Like most of my colleagues in publishing, my work exists almost entirely online. My articles aren’t tangible, physical things; they float among the 4.2 billion webpages swirling around the internet. That number has no doubt increased in the minutes since I started writing this; the internet is like the universe, always expanding and lightyears away from “running out of room.”
We’ve convinced ourselves we’ve come to understand it, or even mastered it: We use SEO tricks to launch our features to the top of Google searches, we optimise keywords, metadata, and URLs. We teach ourselves Photoshop; we might even have a basic understanding of HTML. But we don’t really understand the internet; like the universe, it’s almost too complex for most of us to grasp. We also take it for granted to the extent that we don’t bother ourselves with questions about how exactly a photo taken half a world away loads in our Instagram feed in a matter of seconds, or how Google is able to deliver our search results in the blink of an eye.
Another question most of us don’t ask ourselves: What is the carbon footprint of those Instagrams and Google searches? If you asked me if my Vogue.com articles on sustainability had a carbon footprint, I’d probably say… no. Right? They’re online, not printed. (“They’re in the computer!”) My MacBook Air does require electricity to charge, but otherwise, I tend to regard the internet as something that just… exists. Like water, I expect it to be available to me, I don’t know where it came from, and I assume I can use as much of it as I want.
While we don’t abuse the internet like we do our water supply, we need to understand that it does have an impact. A significant one. The internet is responsible for around 3% of global carbon emissions—roughy the same amount as aviation. It’s striking to consider how often we talk about curbing air travel; the sharp decline in demand for flights has been considered one of the “silver linings” of the coronavirus pandemic, and we’re all vowing to fly less. But we’d never advise anyone to use the internet less.
Organic Basics isn’t doing that, either. The Copenhagen-based label (which makes, as the name suggest, T-shirts, underwear, and other basics in certified organic cotton) simply wants to educate its customers about the internet’s impact and hopefully spark a few conversations. The company just unveiled a second version of its e-commerce website, something of a “lower-tech” sibling to its dynamic, high-resolution main page. Called the Low-Impact Website, it was built to give its highly-engaged customers a more sustainable option—it runs on green energy from Denmark’s windmills when available—and to provide some visual context when you toggle between the Low-Impact and regular sites. The Low-Impact version was built on 10 principles, from granular tweaks—like storing data on a user’s device to minimize data transfer, or compressing data as much as possible—to more obvious ones. There are zero videos because they require significant data, and at first glance, the site doesn’t even have images. Large editorial photos require a lot of data to load on a webpage, so they’ve included illustrations of the clothes instead. Only when you “request” to see a real image of an item will it appear (with a note reporting how much carbon it emitted—likely around 0.1 gram per image).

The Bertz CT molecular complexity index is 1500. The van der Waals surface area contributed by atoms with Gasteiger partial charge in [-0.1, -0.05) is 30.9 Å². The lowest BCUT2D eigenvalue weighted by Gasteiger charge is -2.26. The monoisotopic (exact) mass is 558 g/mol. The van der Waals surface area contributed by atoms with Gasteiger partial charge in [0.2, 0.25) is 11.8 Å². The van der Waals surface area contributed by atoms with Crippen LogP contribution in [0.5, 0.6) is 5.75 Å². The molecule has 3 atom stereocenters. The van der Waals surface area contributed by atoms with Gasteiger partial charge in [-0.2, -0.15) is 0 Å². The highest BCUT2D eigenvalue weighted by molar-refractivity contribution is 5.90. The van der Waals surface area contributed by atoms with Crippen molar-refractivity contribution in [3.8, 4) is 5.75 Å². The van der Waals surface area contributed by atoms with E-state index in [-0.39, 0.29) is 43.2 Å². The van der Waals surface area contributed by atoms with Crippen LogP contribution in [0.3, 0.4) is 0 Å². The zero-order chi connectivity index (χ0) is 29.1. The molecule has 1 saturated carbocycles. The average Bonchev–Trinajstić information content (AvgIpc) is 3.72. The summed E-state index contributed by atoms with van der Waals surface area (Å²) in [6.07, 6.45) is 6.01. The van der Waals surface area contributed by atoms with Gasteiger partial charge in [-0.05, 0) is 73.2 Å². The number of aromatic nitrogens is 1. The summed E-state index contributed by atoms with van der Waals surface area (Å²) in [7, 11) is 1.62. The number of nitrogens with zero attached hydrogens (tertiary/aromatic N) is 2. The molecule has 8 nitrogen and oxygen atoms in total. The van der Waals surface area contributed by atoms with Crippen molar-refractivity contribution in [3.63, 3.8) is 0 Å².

As the brand’s head of technology Jesper Fogh put it: “We’re only showing people images if they want to see them.” If you’re in the market for a new sports bra, for instance, you might go straight to that section without even glancing at the leggings and tanks. On a typical website, those images would still load, but if you aren’t engaging with them, the data is sort of going to waste.
© Photo: Courtesy of Organic Basics
If you’re wondering, How did I not know any of this?, it’s worth pointing out that the Organic Basics team didn’t, either. The idea actually started with a customer who reached out to ask about the site’s carbon footprint. “We get a lot of feedback from our customers,” co-CEO Christoffer Immanuel says. “One of them sent us a link to a site that measures your website’s footprint, and it got us thinking, ‘Okay, physical shops have a carbon footprint because they have lights, they use energy, they have trash to take out… But what about our online store?”